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What is Morphea Scleroderma?

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  • Written By: J.M. Willhite
  • Edited By: Jenn Walker
  • Last Modified Date: 14 September 2016
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Morphea scleroderma is a condition that adversely affects the presentation and physiology of one’s skin. Considered an autoimmune disease, severe presentations of morphea scleroderma can impair the functionality of one’s joints, muscles and soft tissues. With no cure available, treatment for morphea scleroderma is generally centered on symptom management and is usually multi-faceted in its approach. Individuals with widespread or severe presentations may be given medication to slow disease progression and undergo therapies to improve the skin's appearance and flexibility.

There is no known, definitive cause for the development of morphea scleroderma. Individuals who have recently undergone certain cancer-treatment therapies, such as radiation, may demonstrate an increased susceptibility to morphea scleroderma. Repeated injury, trauma, or the presence of infection may also contribute to the onset of scleroderma symptoms. According to the Mayo Clinic, individuals with impaired immune system function or immuno-hypersensitivity may possess an increased risk for becoming symptomatic.

Due to the tell-tale nature of scleroderma symptoms, a diagnosis of morphea scleroderma is generally made during a physical examination. The combination of one’s skin presentation and symptoms is generally enough to confirm a diagnosis. In some cases, a physician may order a tissue sample to be taken to confirm that a diagnosis of morphea scleroderma is appropriate. Tissue samples are generally reserved for moderate to severe presentations of scleroderma that demonstrate skin thickening due to a depletion of collagen.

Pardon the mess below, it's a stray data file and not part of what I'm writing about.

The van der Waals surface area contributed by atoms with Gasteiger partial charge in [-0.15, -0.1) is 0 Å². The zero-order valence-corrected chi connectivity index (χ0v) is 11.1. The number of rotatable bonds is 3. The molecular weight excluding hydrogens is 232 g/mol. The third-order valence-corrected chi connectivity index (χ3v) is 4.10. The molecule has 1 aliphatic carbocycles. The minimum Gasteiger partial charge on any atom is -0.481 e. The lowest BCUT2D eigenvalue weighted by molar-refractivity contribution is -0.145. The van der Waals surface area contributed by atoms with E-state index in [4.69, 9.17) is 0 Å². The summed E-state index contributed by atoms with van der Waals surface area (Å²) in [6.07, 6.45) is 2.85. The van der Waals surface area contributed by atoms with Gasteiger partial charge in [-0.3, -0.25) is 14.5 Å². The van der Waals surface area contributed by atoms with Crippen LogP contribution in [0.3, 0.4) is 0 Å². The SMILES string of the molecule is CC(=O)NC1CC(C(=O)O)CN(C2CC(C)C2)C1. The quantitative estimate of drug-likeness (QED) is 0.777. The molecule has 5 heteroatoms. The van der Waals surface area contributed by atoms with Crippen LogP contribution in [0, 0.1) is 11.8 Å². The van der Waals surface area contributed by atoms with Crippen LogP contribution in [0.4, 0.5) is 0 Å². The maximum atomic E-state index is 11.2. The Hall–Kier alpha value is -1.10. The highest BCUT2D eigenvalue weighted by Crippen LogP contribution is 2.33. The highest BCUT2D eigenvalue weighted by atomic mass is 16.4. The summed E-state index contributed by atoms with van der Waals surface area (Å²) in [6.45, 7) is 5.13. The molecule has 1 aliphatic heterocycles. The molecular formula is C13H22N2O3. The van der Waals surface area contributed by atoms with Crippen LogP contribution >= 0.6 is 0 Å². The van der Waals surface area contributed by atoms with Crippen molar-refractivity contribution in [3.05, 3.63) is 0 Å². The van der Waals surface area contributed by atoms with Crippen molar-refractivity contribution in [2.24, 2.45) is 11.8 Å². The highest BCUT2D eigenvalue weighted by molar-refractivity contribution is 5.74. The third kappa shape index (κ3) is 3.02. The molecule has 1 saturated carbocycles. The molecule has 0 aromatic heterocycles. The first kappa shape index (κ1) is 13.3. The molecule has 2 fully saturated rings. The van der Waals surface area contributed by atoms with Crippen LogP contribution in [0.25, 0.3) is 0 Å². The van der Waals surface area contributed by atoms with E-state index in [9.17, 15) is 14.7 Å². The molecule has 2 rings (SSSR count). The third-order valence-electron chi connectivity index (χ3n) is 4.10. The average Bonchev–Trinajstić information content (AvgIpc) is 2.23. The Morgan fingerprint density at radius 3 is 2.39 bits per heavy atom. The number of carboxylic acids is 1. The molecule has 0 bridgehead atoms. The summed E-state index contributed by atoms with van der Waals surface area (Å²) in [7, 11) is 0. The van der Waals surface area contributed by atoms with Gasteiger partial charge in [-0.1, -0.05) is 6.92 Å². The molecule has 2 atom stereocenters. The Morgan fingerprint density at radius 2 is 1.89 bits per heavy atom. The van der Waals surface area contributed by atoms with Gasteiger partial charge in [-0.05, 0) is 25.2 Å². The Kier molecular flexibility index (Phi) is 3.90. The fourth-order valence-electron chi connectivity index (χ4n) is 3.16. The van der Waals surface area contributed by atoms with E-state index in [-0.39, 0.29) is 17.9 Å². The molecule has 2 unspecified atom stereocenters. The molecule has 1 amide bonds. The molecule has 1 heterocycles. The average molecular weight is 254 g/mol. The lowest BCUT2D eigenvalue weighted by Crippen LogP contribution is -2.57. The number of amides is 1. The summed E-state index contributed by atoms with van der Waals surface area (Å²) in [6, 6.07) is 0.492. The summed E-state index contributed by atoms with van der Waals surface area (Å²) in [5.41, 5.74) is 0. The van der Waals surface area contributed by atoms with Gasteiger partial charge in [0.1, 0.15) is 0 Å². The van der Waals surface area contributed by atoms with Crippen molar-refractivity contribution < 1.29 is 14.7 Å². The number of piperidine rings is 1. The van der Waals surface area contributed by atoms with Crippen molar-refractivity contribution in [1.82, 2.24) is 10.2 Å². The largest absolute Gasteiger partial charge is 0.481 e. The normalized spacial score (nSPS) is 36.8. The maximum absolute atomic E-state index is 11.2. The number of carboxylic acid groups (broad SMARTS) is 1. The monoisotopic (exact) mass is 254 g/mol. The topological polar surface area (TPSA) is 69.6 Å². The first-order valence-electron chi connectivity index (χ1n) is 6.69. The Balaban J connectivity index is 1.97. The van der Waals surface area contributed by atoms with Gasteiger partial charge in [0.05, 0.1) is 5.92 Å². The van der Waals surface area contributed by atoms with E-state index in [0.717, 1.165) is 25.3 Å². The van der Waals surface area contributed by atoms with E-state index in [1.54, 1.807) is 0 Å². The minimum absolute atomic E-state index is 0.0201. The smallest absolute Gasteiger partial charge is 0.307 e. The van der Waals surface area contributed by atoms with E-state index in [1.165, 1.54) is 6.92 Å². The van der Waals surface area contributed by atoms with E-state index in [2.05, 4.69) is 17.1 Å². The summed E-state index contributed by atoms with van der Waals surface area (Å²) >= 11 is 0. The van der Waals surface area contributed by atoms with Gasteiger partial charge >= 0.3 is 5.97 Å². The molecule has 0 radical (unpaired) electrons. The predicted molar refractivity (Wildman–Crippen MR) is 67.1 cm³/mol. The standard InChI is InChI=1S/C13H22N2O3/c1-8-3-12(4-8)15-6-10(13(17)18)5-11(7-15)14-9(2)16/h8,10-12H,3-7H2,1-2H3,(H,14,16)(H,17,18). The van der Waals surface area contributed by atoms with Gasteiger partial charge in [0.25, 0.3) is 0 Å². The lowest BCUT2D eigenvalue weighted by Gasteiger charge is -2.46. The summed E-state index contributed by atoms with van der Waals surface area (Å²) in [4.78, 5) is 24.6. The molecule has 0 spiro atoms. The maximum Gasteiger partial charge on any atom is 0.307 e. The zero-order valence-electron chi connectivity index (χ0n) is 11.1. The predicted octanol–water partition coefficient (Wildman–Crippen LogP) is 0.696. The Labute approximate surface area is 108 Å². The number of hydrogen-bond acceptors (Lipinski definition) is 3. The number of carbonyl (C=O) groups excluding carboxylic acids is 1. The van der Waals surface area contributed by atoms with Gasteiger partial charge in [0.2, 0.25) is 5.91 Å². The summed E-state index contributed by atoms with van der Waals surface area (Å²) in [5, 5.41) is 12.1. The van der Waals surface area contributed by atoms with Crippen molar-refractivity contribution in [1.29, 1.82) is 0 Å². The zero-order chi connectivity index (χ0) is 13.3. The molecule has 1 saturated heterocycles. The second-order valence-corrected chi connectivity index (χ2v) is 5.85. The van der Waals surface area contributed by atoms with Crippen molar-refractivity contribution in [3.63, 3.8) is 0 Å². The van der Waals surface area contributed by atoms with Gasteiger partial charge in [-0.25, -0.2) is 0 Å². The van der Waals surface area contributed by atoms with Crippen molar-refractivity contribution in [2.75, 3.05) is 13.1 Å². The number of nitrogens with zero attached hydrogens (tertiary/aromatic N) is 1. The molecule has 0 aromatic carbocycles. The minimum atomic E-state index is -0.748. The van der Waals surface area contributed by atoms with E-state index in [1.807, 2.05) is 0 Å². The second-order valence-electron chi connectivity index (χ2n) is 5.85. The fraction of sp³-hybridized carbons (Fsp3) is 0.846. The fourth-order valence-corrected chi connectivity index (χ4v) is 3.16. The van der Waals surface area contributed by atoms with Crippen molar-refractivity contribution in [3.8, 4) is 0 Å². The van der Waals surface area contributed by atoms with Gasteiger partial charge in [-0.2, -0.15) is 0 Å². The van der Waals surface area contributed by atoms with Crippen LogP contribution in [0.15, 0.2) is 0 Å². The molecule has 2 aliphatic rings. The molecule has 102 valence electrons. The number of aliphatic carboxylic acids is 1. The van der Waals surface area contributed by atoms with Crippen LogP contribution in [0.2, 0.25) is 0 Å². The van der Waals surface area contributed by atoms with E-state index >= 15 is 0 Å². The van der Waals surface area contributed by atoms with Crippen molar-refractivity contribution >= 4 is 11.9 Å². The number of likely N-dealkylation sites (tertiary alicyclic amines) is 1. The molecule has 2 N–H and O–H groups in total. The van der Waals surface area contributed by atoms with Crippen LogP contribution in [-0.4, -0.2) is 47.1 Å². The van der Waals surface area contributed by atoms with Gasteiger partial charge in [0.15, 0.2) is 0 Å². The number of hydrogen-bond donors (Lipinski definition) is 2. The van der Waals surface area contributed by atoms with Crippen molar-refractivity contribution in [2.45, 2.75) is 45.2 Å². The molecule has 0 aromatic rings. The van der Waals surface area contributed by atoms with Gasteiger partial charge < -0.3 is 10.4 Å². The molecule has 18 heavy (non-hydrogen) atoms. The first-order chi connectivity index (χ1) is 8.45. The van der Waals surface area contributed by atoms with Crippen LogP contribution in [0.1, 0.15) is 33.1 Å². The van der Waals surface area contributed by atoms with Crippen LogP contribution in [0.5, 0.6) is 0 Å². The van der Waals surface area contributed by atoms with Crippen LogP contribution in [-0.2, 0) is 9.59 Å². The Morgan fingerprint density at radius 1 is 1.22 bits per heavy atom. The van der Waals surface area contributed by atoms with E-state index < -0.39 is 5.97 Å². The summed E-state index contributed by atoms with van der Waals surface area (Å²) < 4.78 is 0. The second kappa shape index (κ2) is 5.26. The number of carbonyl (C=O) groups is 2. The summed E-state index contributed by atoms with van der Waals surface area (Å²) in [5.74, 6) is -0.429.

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Individuals who develop morphea scleroderma may experience the gradual onset of a variety of signs and symptoms. Known to induce skin hardening, this type of scleroderma may initially present with skin discoloration that manifests as red- or purple-hued patches. With time, the initial discoloration will give way to a light or dark brown pigmentation that may affect only the topmost layer of the skin. The discolored areas will generally adopt a calloused or hardened texture. As the condition becomes more chronic, the skin hardening and discoloration can become more pronounced affecting deeper layers of the skin.

Mild presentations of this type of scleroderma are usually episodic in presentation and do not require treatment; episodes often subside without leaving any pronounced, lasting effects. Individuals with moderate to severe presentations may require the administration of multi-faceted treatment. It is not uncommon for symptomatic individuals to be given supplemental vitamin D to improve the skin's texture and pigmentation. Prescription medications may also be administered to alleviate inflammation and suppress the immune system's response to slow disease progression. Physical and light therapies may also be implemented to improve range-of-motion, joint mobility, and help improve the skin's appearance.

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